Posted by: James Murray
In the world of IT management styles seem to be more and more confusing. As a Consultant, I’ve worked with teams from all over the world. The hours were long, sometimes sleepless, but very very satisfying. Then things began to change. As networks became more complex, more and more experts were added to the teams, some who came from
In high school I learned a lot about management theory. So it wasn’t a surprise to see the subject when later in college I was working on my MBA. One of the principles in management has to do with the managers assumptions about their workforce. Back in the 60′s started being taught as theory X vs theory Y.
Theory X – Up and into the 50’s managers were taught that employees were lazy and did not want to work. That all workers would do everything they could do to get out of working. Part of the managers job was to build a management system that held employees accountable for working every minute of every hour. Then to get as many hours out of an employee at the lowest cost.
I think if we look back at some of the turn of the century work places; Coal mines, foundries and other manufacturing businesses the working conditions were deplorable. It was no wonder that after a 6 day work week with 12 hour shifts, an employee might be wanting to get off work and see his family. When working conditions got better something amazing changed. Employees began enjoying their work. It wasn’t until the 1960’s that management theory included a new theory called Theory Y.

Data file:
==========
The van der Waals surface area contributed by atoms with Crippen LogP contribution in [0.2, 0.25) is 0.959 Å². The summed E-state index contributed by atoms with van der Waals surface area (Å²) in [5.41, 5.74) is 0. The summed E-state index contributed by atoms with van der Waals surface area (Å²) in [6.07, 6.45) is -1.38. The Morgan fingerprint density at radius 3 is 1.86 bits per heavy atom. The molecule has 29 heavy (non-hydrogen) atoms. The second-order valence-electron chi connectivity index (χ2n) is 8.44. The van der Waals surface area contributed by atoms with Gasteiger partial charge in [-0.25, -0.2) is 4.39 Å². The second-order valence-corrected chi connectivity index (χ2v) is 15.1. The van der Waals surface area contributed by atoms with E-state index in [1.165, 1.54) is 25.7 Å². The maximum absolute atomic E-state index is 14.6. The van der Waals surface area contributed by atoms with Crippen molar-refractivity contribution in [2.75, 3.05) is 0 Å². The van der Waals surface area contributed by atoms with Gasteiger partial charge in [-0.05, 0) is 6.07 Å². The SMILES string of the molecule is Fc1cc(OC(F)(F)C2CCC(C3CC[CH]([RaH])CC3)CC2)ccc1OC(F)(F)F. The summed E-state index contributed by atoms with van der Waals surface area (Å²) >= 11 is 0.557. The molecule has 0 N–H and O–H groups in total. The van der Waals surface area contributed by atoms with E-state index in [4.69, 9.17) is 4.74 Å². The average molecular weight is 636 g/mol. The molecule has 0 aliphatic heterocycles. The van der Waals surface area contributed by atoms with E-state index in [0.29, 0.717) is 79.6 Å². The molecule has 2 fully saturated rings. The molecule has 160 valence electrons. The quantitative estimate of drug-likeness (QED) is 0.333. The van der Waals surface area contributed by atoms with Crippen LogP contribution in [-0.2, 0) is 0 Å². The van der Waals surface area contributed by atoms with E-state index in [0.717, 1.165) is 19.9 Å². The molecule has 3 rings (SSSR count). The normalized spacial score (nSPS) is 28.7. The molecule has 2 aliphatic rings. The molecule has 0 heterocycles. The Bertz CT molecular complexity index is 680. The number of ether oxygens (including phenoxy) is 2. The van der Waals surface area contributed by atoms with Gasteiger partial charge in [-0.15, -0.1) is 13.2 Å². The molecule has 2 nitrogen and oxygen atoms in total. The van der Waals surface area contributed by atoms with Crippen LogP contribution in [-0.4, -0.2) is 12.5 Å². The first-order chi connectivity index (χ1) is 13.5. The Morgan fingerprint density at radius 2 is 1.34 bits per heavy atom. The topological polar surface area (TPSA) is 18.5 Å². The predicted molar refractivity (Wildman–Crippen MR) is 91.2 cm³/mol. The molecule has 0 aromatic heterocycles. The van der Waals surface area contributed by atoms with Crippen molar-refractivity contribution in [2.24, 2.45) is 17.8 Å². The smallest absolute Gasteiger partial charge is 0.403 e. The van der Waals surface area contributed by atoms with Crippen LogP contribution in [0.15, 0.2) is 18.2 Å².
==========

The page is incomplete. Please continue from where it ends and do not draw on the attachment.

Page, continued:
Theory Y – Assumes that all workers see their work as a fulfilling part of their life. The goal is to do as good a job as possible. Employees are not lazy and can be trusted. Managers then must assume that the worker is there for a reason much bigger than just money. To enable this type of worker the manager should add more and more flexibility and authority as the employee requests it.
It took over 80 years for the business management culture of the 1800’s to catch up in the 1960’s. The result? A workforce managed by Theory Y managers is a much more productive workforce. More production ultimately means more profits for the same cost to the employer. Theory Y is now embraced by the management culture in the United States. This is great.
What if the managers on your team were trained in Theory X and not Y? Life can be miserable for the employee who is used to theory Y managers. Work is especially shaming for the employee. The most productive employees will go find a job someplace else.
Personally, I think this is the biggest weakness when it comes to outsourcing teams from other countries. Put a theory X manager in charge of a Theory Y workforce and suddenly there is confusion. With that confusion, is a workforce that is much less productive.
I am sure that over time, managers from other cultures will learn to manage this new way. It didn’t happen overnight in the United States… and it probably won’t happen overnight for the managers with a strong theory X culture. In the meantime though, the employees, the company and even the managers lose. As an business consultant, I interview the managers while the managers are interviewing me for every project. I discuss Management styles to discover who I might be working for. After working with managers who are theory X trained or even untrained and promoted from a technology team I’ve decided that I won’t work for managers who aren’t versed in Theory Y. I’ve been much happier ever since.